Only 15 months into his rule, Zardari is contending with rock-bottom public opinion, strained relations with the powerful military, a bloody insurgency and a vocal opposition party challenging his rule.
He has lost much of the public sympathy that helped his Pakistan People’s Party (PPP) win elections in early 2008, soon after the assassination of his wife, the hugely popular two-time prime minister Benazir Bhutto.
Political tensions that have simmered for months bubbled to the surface over the weekend, when a legal amnesty protecting Zardari and key aides from corruption cases expired, plunging the nation into uncertainly.
‘At this point of time when the country needs undivided attention to face its challenges, the government could get entangled in legal battles and their future is so uncertain,’ said independent political analyst Talat Masood.
The corruption amnesty, known as the National Reconciliation Ordinance, was passed by former military ruler Pervez Musharraf in 2007.
It quashed charges against Zardari, Benazir Bhutto and other politicians in a gesture of political reconciliation as Musharraf faced increasing pressure to end nearly nine years of military rule and restore democratic elections.
Zardari spent several years in jail for corruption and is still referred to as ‘Mr Ten Per cent’ because of his reputation for allegedly taking kickbacks on deals.
Succeeding Musharraf as president in September 2008, Zardari has immunity from prosecution. But that immunity could now be challenged in the Supreme Court, opening the door for prosecution on outstanding cases.
Rasool Bakhsh Raees, a professor of political science at Lahore University of Management Sciences, said there were numerous grounds for challenging his immunity. And with so many foes, Zardari’s position looked perilous.
‘The legal process is going to take its course, and if it does I see slim survival chances for the PPP leadership including President Zardari,’ he said.
Weathering the storm will take political savvy on Zardari’s part.
The president on Saturday gave control of Pakistan’s nuclear arsenal to Prime Minister Yousuf Raza Gilani, widely seen as a move to fend off criticism by making good on electoral promises to devolve greater power to parliament.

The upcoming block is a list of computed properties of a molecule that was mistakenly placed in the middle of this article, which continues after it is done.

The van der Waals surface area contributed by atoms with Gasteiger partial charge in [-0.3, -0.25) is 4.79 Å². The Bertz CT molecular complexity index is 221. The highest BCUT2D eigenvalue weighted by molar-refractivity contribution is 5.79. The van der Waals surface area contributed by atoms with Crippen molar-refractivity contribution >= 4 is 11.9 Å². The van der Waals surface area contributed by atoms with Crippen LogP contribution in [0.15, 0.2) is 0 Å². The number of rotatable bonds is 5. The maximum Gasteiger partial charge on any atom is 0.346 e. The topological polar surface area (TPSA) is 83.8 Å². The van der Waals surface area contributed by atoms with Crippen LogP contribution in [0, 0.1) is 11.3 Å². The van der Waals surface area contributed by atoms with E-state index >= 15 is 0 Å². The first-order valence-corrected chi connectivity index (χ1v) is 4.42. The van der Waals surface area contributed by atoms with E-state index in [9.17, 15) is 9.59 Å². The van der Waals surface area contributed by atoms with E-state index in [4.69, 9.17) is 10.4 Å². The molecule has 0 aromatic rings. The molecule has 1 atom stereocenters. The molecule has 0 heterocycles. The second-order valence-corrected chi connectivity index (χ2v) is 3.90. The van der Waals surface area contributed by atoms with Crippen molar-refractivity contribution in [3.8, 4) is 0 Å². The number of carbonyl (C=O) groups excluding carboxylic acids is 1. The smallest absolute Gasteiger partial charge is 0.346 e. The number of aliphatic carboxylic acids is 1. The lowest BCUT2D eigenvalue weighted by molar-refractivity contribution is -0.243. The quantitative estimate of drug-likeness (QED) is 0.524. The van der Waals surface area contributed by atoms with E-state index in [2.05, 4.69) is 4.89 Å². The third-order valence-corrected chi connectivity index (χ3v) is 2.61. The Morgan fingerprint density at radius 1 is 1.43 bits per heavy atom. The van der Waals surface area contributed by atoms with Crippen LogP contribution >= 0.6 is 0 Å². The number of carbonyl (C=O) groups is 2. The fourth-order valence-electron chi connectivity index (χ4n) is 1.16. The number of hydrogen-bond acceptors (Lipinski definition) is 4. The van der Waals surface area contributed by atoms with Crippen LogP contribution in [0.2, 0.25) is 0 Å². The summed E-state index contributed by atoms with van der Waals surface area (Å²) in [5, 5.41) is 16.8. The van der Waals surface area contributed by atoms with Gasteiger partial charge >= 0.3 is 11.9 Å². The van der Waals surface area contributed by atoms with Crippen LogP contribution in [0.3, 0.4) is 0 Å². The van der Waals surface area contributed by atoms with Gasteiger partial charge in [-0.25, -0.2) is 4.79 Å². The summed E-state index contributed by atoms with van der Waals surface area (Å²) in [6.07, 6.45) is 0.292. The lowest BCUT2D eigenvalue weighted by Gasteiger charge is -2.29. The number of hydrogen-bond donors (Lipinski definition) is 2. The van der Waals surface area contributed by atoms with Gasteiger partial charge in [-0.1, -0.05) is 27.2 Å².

‘It is a signal to political parties and the army that he is willing to accept his reduced position as a figurehead,’ said Raees.
But this will unlikely be enough to appease his critics.
The opposition Pakistan Muslim League-Nawaz is calling on Zardari to relinquish powers he inherited from Musharraf to dissolve parliament and sack the prime minister — the so-called 17th amendment to the constitution.
A key problem, Masood said, was that Zardari had very few allies left. ‘The media and military are not very supportive, which means his future is really uncertain and he will have to surrender his powers.’
Tensions have simmered between the army and Zardari for months, notably over a US aid package signed into law in Washington in October.
It earned a terse rebuke from army chief General Ashfaq Kayani, who expressed ‘serious concerns’ about strings attached to some of the funding.
Any political fracas will likely unnerve Pakistan’s Western allies, who have been pressing Islamabad to expand a multi-pronged offensive launched earlier this year against Taliban militants across swathes of the northwest.
The offensives have sparked a wave of retaliatory suicide bombings by the Taliban, with more than 430 people killed in Pakistan in the past two months.
‘Politicians are not paying attention to real issues; the war against the Taliban, suicide bombings and the economy,’ said Hasan Askari, a visiting professor at Johns Hopkins University.
‘Pakistani politics is personalised, and only the issues which can pull down Zardari are being focussed on.’ — AFP